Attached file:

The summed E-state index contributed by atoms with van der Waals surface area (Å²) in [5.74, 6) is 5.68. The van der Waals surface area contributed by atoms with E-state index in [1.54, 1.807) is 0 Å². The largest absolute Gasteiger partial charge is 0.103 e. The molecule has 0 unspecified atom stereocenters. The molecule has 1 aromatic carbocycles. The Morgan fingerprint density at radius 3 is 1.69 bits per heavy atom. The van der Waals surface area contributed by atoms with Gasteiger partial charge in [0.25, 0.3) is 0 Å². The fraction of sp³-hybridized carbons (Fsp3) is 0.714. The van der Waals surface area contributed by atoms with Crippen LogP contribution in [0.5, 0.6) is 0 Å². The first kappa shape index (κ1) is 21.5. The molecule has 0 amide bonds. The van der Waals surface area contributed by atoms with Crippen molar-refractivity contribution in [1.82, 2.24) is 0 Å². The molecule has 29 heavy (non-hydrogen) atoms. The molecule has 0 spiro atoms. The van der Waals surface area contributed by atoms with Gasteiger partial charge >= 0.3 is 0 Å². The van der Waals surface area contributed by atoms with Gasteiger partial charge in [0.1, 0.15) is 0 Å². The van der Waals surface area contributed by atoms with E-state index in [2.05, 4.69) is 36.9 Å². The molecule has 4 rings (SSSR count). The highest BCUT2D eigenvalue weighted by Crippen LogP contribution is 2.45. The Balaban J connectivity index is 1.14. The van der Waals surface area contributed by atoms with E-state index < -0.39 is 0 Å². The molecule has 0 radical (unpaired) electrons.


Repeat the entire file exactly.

The summed E-state index contributed by atoms with van der Waals surface area (Å²) in [5.74, 6) is 5.68. The van der Waals surface area contributed by atoms with E-state index in [1.54, 1.807) is 0 Å². The largest absolute Gasteiger partial charge is 0.103 e. The molecule has 0 unspecified atom stereocenters. The molecule has 1 aromatic carbocycles. The Morgan fingerprint density at radius 3 is 1.69 bits per heavy atom. The van der Waals surface area contributed by atoms with Gasteiger partial charge in [0.25, 0.3) is 0 Å². The fraction of sp³-hybridized carbons (Fsp3) is 0.714. The van der Waals surface area contributed by atoms with Crippen LogP contribution in [0.5, 0.6) is 0 Å². The first kappa shape index (κ1) is 21.5. The molecule has 0 amide bonds. The van der Waals surface area contributed by atoms with Crippen molar-refractivity contribution in [1.82, 2.24) is 0 Å². The molecule has 29 heavy (non-hydrogen) atoms. The molecule has 0 spiro atoms. The van der Waals surface area contributed by atoms with Gasteiger partial charge >= 0.3 is 0 Å². The van der Waals surface area contributed by atoms with Gasteiger partial charge in [0.1, 0.15) is 0 Å². The van der Waals surface area contributed by atoms with E-state index in [2.05, 4.69) is 36.9 Å². The molecule has 4 rings (SSSR count). The highest BCUT2D eigenvalue weighted by Crippen LogP contribution is 2.45. The Balaban J connectivity index is 1.14. The van der Waals surface area contributed by atoms with E-state index < -0.39 is 0 Å². The molecule has 0 radical (unpaired) electrons.